25. A Passage to India, by E.M. Forster -- brilliant. Terrific. His heroine here is one of my favorite heroines in fiction. Even though she's not a heroine for most of the book. Especially because of that, in fact. I think most of us don't manage to be heroic all the time; if we manage one moment of actual heroism, that is something astonishing.

31. Animal Farm, by George Orwell -- not sure I'd call this a good story, but lots of fun nonetheless. Full of fantastic elements.

38. Howards End, by E.M. Forster -- yeah, Forster! Very creepy ending to this story. If you like Jane Austen, try Forster. Great movie as well.

45. The Sun Also Rises, by Ernest Hemingway -- this is the book that redeems Hemingway for me; and does it so well that I forgive him all his other excesses. There's this one conversation between the couple...ah, makes my throat get tight just thinking about it.

50. Tropic of Cancer, by Henry Miller -- he pisses me off every other page, but damn, the man can write. Not sure I'd call him a great storyteller, but I pick up this book periodically and read a few pages just to get all caught up and excited about language again, about the sheer beauty of words on the page (even when they're disgusting, repulsive words -- does he really need to refer to all women as 'cunts?)

53. Pale Fire, by Vladimir Nabokov -- not only turned my ideas of what made a novel upside down, but managed to tell a terrific story at the same time. His protagonist is a man eaten up by jealousy; and it's just perfect that his story is told in footnotes. Hey, I just realized that this is academic satire as well as a great story! (I'm clearly slow.) It's fascinating the way academic's real opinions/personalities only show up in the (extensive) footnotes of some books. Did I mention the man is brilliant?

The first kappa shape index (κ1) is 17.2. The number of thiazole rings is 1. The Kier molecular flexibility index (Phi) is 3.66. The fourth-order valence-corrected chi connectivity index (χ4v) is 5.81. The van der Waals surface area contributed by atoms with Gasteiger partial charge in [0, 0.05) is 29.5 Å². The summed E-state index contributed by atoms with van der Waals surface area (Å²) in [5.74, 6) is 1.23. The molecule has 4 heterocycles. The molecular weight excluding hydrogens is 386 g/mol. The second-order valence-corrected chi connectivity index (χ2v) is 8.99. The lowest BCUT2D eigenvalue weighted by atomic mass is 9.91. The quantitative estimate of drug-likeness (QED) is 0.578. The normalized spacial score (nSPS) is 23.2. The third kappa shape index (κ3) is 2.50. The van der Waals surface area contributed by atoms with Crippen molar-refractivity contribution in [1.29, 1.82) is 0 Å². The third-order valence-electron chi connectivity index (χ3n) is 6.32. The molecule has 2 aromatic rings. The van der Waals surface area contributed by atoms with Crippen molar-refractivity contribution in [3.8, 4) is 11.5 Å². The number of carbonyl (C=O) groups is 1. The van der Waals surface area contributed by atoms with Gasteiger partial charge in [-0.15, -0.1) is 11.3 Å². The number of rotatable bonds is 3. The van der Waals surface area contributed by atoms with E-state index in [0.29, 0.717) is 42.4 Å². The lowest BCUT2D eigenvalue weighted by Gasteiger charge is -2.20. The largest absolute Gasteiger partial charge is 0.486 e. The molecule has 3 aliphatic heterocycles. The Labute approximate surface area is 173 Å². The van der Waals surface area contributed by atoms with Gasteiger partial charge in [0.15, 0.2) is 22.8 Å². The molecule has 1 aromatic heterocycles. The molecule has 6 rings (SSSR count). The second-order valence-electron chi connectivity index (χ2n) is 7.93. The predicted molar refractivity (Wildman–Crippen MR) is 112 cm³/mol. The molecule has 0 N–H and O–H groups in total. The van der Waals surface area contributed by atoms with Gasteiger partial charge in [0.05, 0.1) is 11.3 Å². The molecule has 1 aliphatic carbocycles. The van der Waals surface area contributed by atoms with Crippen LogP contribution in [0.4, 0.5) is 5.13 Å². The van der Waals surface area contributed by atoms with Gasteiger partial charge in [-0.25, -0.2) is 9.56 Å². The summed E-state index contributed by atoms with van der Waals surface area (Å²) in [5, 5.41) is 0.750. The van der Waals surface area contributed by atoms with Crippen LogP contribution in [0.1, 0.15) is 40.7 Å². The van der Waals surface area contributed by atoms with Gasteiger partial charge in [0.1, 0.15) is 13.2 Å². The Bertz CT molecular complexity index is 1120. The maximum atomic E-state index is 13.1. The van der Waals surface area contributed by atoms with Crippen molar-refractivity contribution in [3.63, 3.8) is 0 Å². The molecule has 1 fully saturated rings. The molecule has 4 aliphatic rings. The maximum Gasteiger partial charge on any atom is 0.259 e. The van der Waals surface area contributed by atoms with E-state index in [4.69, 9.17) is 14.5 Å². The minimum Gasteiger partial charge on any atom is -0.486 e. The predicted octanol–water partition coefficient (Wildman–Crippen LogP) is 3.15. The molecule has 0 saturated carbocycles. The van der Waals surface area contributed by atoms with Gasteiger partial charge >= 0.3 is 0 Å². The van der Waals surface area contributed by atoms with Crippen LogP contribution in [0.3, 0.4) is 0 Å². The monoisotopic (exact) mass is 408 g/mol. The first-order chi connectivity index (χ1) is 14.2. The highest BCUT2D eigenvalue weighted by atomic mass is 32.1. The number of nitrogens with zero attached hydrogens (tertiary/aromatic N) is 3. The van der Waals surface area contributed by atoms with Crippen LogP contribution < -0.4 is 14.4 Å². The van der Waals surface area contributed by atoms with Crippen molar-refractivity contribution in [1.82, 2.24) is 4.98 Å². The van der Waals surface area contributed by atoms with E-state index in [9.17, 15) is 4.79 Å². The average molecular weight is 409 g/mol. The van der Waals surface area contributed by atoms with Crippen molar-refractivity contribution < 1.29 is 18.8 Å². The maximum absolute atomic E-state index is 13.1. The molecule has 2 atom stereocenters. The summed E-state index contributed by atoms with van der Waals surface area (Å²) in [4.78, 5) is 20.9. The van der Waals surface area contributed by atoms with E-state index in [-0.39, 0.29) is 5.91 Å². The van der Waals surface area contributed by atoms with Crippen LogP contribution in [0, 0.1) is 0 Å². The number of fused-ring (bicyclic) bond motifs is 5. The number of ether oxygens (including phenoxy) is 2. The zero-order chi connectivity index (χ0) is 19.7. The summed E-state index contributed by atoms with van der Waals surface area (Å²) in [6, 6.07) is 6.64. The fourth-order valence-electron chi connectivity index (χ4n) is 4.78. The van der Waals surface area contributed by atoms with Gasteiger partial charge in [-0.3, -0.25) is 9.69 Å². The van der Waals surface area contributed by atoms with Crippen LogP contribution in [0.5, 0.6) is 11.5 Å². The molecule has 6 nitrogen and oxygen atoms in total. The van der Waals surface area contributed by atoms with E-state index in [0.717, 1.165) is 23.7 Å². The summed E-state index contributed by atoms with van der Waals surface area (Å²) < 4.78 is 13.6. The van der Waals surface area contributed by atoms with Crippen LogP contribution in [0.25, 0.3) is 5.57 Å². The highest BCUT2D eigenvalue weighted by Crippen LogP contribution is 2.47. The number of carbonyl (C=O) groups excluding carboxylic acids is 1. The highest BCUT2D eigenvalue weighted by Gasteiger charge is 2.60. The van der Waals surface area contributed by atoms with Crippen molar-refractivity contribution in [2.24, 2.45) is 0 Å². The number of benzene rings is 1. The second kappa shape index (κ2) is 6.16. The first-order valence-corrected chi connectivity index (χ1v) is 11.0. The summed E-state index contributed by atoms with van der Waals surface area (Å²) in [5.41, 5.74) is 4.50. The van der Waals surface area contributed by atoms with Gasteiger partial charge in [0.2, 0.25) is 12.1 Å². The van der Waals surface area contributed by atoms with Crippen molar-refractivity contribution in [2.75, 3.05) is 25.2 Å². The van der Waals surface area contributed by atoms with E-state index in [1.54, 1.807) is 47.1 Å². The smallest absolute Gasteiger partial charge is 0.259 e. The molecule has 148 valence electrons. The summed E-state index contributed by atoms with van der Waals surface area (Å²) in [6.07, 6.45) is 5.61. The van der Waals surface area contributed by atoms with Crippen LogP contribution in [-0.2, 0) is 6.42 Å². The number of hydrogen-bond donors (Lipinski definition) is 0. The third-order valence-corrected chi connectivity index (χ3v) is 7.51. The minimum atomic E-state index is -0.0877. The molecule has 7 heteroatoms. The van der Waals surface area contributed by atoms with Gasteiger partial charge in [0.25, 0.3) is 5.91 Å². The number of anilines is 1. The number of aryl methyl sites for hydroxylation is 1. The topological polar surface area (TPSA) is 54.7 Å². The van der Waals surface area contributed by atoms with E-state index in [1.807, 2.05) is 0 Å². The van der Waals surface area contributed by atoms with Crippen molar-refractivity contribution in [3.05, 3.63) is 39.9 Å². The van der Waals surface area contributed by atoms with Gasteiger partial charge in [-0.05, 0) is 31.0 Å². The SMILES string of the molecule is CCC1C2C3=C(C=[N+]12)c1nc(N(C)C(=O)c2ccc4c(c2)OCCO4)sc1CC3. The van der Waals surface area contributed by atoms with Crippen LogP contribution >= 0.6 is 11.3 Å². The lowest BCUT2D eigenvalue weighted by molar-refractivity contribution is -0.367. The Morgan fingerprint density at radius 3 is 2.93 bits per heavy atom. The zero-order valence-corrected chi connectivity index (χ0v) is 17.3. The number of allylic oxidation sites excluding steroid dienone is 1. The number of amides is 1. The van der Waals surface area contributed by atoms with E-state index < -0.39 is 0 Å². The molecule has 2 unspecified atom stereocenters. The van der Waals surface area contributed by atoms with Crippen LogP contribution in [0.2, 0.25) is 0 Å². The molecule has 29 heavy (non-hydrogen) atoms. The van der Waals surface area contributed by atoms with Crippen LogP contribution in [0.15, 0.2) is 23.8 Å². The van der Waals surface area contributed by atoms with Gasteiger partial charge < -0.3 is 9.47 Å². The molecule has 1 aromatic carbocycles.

73. A House for Mr. Biswas, by V.S. Naipaul -- I liked this; David adores Naipaul, so we'll leave him on the list for that. :-)

78. Kim, by Rudyard Kipling -- read as a kid and liked a lot; must read as an adult. Great adventure story.

79. A Room with a View, by E.M. Forster -- Terrific and a lot lighter than the other Forster I've read; a great starter story; romantic :-).

90. Midnight's Children, by Salman Rushdie -- Gorgeous, irritating, lush, intense, a completely idiosyncratic narrator; much fun, especially if you like storytelling. And a massive dose of the fantastic. I don't know what Columbine is talking about -- several of the books listed here have strong elements of the fantastic. This one is practically science fiction -- the protagonist is telepathic, after all.

So, I haven't mentioned so many. I'm recommending almost 20 books on the list; I've only read about 25 or so. That sounds like a pretty damn good average; my friends' recommendations rarely do that well. I think my conclusion after reviewing all of these is that while they may not draw you in quite as quickly as the latest-epic-fantasy-of-the-week does, you remember them a hell of a lot longer. *And* you can't put the book down once you get over that initial threshold. I can't, at any rate. So I don't really know what Columbine is talking about. These are *great* stories!

11:00. Lay down on the couch to read; fell asleep for two more hours. Woke up still tired, but too awake to sleep more. So I took photos instead: (It Takes) Three for the Blues. This is a necklace that Elise gave me at WisCon years ago; in exchange, I was supposed to write a response to it (she titled it). I fell in love with it because it seemed so perfect for me and Kev and Karina...but while I wrote a song, I'm not happy with the song. I need to write something better. I'm still thinking about it. But in the interim, I'm still wearing the necklace...